MACON, Ga. — Sports touch all of us differently. They teach us lessons and help us overcome trials.
For Gunner Cummings, a Rutland Hurricane with autism, wrestling has been a tool to help him pin down his disorder.
Certain things don't come easy to Cummings.
”I have a problem with my emotions and I can't always tell what the tone is,” Cummings said.
The sophomore hurricane has autism, but he has found something to help him put the beat down on the disorder – the sport of wrestling.
“It's easy for me to understand,” he said. “It gets the frustration out of you and it's fun.”
Cummings says he began wrestling in eighth grade and initially had his doubts, but now he says he's confident when on the mat.
“Gunner's a breath of fresh air. He's never in a bad mood. He's the first one on the mat when someone has a match,” head coach Walter Pritchard said. "Whether they do good or bad he's the first one to congratulate them or console them."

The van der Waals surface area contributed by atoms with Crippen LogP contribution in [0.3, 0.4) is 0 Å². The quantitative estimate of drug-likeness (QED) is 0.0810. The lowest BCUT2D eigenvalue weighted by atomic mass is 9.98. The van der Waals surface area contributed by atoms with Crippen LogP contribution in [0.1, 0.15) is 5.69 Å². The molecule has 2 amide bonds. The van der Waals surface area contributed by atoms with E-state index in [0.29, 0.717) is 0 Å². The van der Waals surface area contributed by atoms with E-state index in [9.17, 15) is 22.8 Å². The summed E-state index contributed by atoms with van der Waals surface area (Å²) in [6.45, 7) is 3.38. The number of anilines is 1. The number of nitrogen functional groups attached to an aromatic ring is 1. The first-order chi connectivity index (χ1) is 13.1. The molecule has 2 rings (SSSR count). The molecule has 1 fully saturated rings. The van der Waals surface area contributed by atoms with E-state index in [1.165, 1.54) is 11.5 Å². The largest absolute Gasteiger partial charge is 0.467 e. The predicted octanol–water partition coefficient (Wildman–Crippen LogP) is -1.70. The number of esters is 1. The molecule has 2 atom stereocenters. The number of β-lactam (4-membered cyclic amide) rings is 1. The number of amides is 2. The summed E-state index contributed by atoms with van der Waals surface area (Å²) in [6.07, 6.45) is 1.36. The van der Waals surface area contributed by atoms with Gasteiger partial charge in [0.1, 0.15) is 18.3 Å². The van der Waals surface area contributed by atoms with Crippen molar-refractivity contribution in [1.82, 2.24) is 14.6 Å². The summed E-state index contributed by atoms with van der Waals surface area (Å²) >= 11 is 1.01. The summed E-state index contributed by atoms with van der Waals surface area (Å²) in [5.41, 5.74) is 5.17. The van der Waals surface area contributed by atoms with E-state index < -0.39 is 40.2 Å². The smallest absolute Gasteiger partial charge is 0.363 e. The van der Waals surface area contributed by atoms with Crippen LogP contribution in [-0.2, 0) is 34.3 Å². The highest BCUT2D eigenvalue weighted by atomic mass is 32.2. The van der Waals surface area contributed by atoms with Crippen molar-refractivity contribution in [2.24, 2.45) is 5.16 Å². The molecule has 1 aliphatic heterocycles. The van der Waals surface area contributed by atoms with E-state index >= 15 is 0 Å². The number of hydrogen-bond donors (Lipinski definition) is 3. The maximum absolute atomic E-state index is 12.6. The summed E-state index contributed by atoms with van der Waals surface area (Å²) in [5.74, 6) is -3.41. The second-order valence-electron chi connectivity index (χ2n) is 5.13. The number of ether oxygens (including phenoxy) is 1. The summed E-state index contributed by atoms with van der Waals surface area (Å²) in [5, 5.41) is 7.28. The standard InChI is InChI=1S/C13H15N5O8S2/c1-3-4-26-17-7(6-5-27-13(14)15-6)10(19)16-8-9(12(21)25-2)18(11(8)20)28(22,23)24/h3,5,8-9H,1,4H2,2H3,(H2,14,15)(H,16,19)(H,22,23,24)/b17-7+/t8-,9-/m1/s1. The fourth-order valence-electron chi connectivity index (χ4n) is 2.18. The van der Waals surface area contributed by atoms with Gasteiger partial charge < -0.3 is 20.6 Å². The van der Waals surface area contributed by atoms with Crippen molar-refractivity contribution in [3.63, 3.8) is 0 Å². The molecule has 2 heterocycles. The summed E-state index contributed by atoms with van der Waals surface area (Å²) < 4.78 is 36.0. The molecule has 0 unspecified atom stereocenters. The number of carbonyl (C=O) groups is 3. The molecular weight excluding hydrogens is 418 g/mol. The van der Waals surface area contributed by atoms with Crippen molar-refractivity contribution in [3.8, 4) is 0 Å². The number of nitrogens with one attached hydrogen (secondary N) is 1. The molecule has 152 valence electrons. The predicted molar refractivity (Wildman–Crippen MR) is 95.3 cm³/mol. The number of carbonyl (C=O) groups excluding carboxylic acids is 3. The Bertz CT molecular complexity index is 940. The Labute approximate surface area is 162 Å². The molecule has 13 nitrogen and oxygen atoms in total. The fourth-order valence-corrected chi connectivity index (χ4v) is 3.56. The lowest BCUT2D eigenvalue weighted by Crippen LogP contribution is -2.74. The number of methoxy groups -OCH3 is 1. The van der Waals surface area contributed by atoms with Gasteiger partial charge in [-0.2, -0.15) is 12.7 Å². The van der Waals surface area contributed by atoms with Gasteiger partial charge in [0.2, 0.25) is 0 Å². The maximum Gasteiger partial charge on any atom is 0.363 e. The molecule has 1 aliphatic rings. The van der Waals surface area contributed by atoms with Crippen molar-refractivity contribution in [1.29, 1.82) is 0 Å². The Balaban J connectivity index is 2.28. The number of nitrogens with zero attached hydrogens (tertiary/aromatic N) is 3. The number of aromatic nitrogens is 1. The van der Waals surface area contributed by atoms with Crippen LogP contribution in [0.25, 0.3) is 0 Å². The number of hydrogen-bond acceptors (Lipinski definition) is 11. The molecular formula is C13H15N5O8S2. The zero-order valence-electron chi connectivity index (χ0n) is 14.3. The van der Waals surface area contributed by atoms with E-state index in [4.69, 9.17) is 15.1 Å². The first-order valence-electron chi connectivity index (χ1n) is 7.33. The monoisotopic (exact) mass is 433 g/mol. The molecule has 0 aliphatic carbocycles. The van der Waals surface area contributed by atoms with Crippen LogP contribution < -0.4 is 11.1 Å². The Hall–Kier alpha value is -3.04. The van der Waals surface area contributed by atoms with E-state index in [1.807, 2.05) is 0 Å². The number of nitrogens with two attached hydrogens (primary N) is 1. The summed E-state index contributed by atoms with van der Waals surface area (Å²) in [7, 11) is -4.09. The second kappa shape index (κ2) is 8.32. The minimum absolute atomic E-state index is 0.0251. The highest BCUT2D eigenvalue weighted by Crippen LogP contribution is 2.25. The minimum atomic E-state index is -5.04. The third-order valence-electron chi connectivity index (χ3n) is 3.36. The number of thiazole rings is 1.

Pritchard says he has yet to find anything Cummings hasn't been able to achieve in the gym.
“I haven't seen him not able to do anything yet. Whether it be in class, or on the wrestling mat that we put in front of him, he does it,” he said.
If you ask Cummings, he'll tell you it's all thanks to his teammates. He says they're patient with him and are always excited for him, especially when he got his first ever win.
“My whole entire team was just so all around the mat. My mom tried to take a video, but she couldn't. My team is was just all around the thing,” he said.
Cummings says there's nothing like being a part of the team.
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